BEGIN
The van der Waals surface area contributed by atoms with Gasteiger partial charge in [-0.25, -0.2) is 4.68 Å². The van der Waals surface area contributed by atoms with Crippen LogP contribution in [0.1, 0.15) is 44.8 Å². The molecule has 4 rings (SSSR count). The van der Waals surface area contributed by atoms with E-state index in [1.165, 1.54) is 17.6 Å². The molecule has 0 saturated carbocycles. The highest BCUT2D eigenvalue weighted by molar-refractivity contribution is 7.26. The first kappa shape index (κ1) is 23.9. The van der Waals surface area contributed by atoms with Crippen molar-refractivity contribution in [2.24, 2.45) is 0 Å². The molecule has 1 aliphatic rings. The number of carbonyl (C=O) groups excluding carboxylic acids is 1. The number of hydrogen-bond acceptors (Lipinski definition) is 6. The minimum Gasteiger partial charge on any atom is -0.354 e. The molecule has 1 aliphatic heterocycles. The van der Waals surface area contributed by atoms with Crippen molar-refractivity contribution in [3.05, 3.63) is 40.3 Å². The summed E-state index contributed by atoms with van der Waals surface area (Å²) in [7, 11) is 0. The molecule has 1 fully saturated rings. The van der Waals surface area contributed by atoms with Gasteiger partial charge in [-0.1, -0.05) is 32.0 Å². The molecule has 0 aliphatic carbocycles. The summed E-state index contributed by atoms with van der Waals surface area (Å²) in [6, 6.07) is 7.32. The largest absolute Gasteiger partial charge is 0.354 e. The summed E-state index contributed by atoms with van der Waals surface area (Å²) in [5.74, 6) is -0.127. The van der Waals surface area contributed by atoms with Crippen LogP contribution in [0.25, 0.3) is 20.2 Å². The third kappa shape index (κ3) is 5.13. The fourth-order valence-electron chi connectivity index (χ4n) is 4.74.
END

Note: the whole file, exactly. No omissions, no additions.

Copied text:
The van der Waals surface area contributed by atoms with Gasteiger partial charge in [-0.25, -0.2) is 4.68 Å². The van der Waals surface area contributed by atoms with Crippen LogP contribution in [0.1, 0.15) is 44.8 Å². The molecule has 4 rings (SSSR count). The van der Waals surface area contributed by atoms with E-state index in [1.165, 1.54) is 17.6 Å². The molecule has 0 saturated carbocycles. The highest BCUT2D eigenvalue weighted by molar-refractivity contribution is 7.26. The first kappa shape index (κ1) is 23.9. The van der Waals surface area contributed by atoms with Crippen molar-refractivity contribution in [2.24, 2.45) is 0 Å². The molecule has 1 aliphatic rings. The number of carbonyl (C=O) groups excluding carboxylic acids is 1. The number of hydrogen-bond acceptors (Lipinski definition) is 6. The minimum Gasteiger partial charge on any atom is -0.354 e. The molecule has 1 aliphatic heterocycles. The van der Waals surface area contributed by atoms with Crippen molar-refractivity contribution in [3.05, 3.63) is 40.3 Å². The summed E-state index contributed by atoms with van der Waals surface area (Å²) in [7, 11) is 0. The molecule has 1 fully saturated rings. The van der Waals surface area contributed by atoms with Gasteiger partial charge in [-0.1, -0.05) is 32.0 Å². The molecule has 0 aliphatic carbocycles. The summed E-state index contributed by atoms with van der Waals surface area (Å²) in [6, 6.07) is 7.32. The largest absolute Gasteiger partial charge is 0.354 e. The summed E-state index contributed by atoms with van der Waals surface area (Å²) in [5.74, 6) is -0.127. The van der Waals surface area contributed by atoms with Crippen LogP contribution in [0.25, 0.3) is 20.2 Å². The third kappa shape index (κ3) is 5.13. The fourth-order valence-electron chi connectivity index (χ4n) is 4.74.